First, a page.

The Oversight and Investigations Subcommittee has announced its intention to hold a hearing on Parental Involvement in Social Issues in Education and a number of allegations have already surfaced in anticipation of these hearings. Some are general -- that our public schools are filled with teachers and counselors who are "recruiting" for the homosexual movement -- and others are more specific, dealing with particular programs in use in the schools. It is vital that anyone seeking the truth --- Members of Congress, the media, the public, and particularly parents of schoolchildren --- go to the appropriate place for the truth: the curricular materials, the teachers and the counselors themselves. Only in that way can they determine exactly what is being taught and what programs are in place.
In recent years, a number of public school districts have instituted programs that include discussion of homosexuality. Local communities have chosen to incorporate these programs because they meet the needs of students. School board members, administrators, counselors and teachers have responded because gay, lesbian and bisexual students are under attack, and young people are being lost. They suffer from isolation and fear. They are harassed, verbally and physically, by their peers. They are beaten and raped. They have higher rates of drug and alcohol abuse. They drop out of school at higher rates. And, most critically, government reports document that approximately 30 percent of teen suicides occur among teens who are gay, lesbian or bisexual, or who are struggling with sexual orientation issues. American educators have identified the need and have worked with health care professionals, parents and others concerned about this problem to develop programs to help gay, lesbian and bisexual (g/l/b) students and to ensure a safe and supportive educational environment where all students can develop their potential. The goals of these programs are several: to fight violence, discrimination and harassment against students who are gay or are perceived to be gay; to fight prejudice; to provide comprehensive sexuality education and AIDS education (often mandated by state law); to provide support to students who may be struggling with sexual orientation issues; and to provide accurate and complete information to students.
This backgrounder examines, in brief, some of the programs currently in the schools. It provides an overview of the types of programs in place in the schools, and attempts to respond to some of the deceptive allegations of the opponents of these programs, the most prominent of whom is the Rev. Lou Sheldon, Chairman of the Traditional Values Coalition. The allegations are most often based on partial truths about elements of programs that have been taken out of context. This backgrounder attempts to provide that context. Full descriptions of the programs themselves, however, have been made available to members of the committee, and it is only by reviewing the full context -- the curriculum, mission and purpose statements and evaluations -- that one can have the full picture of how these programs operate.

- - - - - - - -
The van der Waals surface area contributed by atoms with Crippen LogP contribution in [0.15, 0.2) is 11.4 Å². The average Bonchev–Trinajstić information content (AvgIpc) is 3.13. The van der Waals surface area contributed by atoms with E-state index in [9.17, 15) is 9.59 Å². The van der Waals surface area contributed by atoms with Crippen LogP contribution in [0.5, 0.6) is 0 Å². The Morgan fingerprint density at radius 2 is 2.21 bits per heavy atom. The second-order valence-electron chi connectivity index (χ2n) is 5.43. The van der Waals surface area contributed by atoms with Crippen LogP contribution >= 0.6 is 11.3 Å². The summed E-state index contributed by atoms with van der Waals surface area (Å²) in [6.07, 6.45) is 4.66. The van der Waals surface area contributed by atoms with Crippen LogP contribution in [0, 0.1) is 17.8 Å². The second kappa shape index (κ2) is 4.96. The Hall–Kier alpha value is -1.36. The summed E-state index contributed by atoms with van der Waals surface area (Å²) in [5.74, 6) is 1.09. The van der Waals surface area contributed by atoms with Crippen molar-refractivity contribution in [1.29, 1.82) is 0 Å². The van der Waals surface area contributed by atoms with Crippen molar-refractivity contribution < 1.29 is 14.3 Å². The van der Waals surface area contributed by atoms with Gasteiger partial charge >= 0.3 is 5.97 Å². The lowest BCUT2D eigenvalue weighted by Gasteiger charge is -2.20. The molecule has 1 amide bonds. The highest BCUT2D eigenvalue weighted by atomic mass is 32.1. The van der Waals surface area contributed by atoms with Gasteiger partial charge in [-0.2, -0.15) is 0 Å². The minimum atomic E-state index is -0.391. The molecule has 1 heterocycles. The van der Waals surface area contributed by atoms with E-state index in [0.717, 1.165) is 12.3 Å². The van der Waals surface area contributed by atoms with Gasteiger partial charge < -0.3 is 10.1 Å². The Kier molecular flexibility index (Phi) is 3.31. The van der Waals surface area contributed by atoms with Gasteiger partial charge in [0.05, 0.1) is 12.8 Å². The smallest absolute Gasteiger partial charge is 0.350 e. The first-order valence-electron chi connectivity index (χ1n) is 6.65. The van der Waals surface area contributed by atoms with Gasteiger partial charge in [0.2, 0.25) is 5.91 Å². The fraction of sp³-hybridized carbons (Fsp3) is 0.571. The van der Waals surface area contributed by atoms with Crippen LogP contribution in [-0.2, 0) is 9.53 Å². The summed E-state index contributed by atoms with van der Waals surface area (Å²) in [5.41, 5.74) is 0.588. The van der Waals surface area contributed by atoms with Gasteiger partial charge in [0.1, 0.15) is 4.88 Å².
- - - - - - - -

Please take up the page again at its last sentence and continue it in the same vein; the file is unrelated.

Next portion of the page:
There are four types of programs in the public schools. The first, and most common, consists of support services for gay, lesbian and bisexual youth. It can include support groups, counselors who have special training in these issues, events designed for g/l/b youth, and policies prohibiting harassment and discrimination. The second type of program is found in sexuality education programs. In most comprehensive sexuality education curricula, a discussion of homosexuality is included. This does not necessarily address specific sexual acts, but may address general issues of same sex attraction and the damaging effects of prejudice. Third, a number of school districts have instituted staff development training for teachers and counselors, aimed at raising their awareness of these issues and the special needs of g/l/b students. Finally, a few districts have made efforts to include gay and lesbian issues in the curriculum. For example, in history and literature classes, instructors provide information on gay and lesbian historical figures or authors, and their contributions. Such information can be invaluable in countering the isolation experienced by g/l/b students. Contrary to opponents" allegations, in none of these programs is homosexuality or bisexuality "promoted," "encouraged" or "endorsed," nor are educators "recruiting" students into homosexuality.